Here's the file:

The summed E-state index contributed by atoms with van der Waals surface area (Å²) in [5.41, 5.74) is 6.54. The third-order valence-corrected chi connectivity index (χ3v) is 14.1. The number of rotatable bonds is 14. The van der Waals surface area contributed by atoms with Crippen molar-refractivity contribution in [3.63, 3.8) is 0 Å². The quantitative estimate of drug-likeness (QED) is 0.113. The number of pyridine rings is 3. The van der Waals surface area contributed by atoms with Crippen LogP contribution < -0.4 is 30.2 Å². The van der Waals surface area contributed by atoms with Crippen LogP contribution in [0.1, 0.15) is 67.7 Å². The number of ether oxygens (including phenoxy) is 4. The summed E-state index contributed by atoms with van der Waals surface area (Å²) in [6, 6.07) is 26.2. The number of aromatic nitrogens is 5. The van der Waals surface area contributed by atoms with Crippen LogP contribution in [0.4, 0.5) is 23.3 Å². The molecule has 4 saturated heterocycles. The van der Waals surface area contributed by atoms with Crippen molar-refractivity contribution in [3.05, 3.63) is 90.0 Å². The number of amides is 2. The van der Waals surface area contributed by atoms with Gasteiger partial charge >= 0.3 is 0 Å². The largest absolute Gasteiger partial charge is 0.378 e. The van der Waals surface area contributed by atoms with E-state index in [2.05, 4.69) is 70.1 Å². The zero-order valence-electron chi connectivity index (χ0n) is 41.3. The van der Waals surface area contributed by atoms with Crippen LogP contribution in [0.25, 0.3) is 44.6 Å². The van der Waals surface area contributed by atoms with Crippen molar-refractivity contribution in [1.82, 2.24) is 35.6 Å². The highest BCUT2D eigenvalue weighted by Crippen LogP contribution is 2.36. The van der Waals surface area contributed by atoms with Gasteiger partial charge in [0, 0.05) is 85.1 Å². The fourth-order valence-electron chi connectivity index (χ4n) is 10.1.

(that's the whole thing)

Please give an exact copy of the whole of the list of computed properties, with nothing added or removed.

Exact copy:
The summed E-state index contributed by atoms with van der Waals surface area (Å²) in [5.41, 5.74) is 6.54. The third-order valence-corrected chi connectivity index (χ3v) is 14.1. The number of rotatable bonds is 14. The van der Waals surface area contributed by atoms with Crippen molar-refractivity contribution in [3.63, 3.8) is 0 Å². The quantitative estimate of drug-likeness (QED) is 0.113. The number of pyridine rings is 3. The van der Waals surface area contributed by atoms with Crippen LogP contribution < -0.4 is 30.2 Å². The van der Waals surface area contributed by atoms with Crippen LogP contribution in [0.1, 0.15) is 67.7 Å². The number of ether oxygens (including phenoxy) is 4. The summed E-state index contributed by atoms with van der Waals surface area (Å²) in [6, 6.07) is 26.2. The number of aromatic nitrogens is 5. The van der Waals surface area contributed by atoms with Crippen LogP contribution in [0.4, 0.5) is 23.3 Å². The molecule has 4 saturated heterocycles. The van der Waals surface area contributed by atoms with Crippen molar-refractivity contribution in [3.05, 3.63) is 90.0 Å². The number of amides is 2. The van der Waals surface area contributed by atoms with Gasteiger partial charge >= 0.3 is 0 Å². The largest absolute Gasteiger partial charge is 0.378 e. The van der Waals surface area contributed by atoms with E-state index in [2.05, 4.69) is 70.1 Å². The zero-order valence-electron chi connectivity index (χ0n) is 41.3. The van der Waals surface area contributed by atoms with Crippen LogP contribution in [0.25, 0.3) is 44.6 Å². The van der Waals surface area contributed by atoms with Crippen molar-refractivity contribution in [1.82, 2.24) is 35.6 Å². The highest BCUT2D eigenvalue weighted by Crippen LogP contribution is 2.36. The van der Waals surface area contributed by atoms with Gasteiger partial charge in [0, 0.05) is 85.1 Å². The fourth-order valence-electron chi connectivity index (χ4n) is 10.1.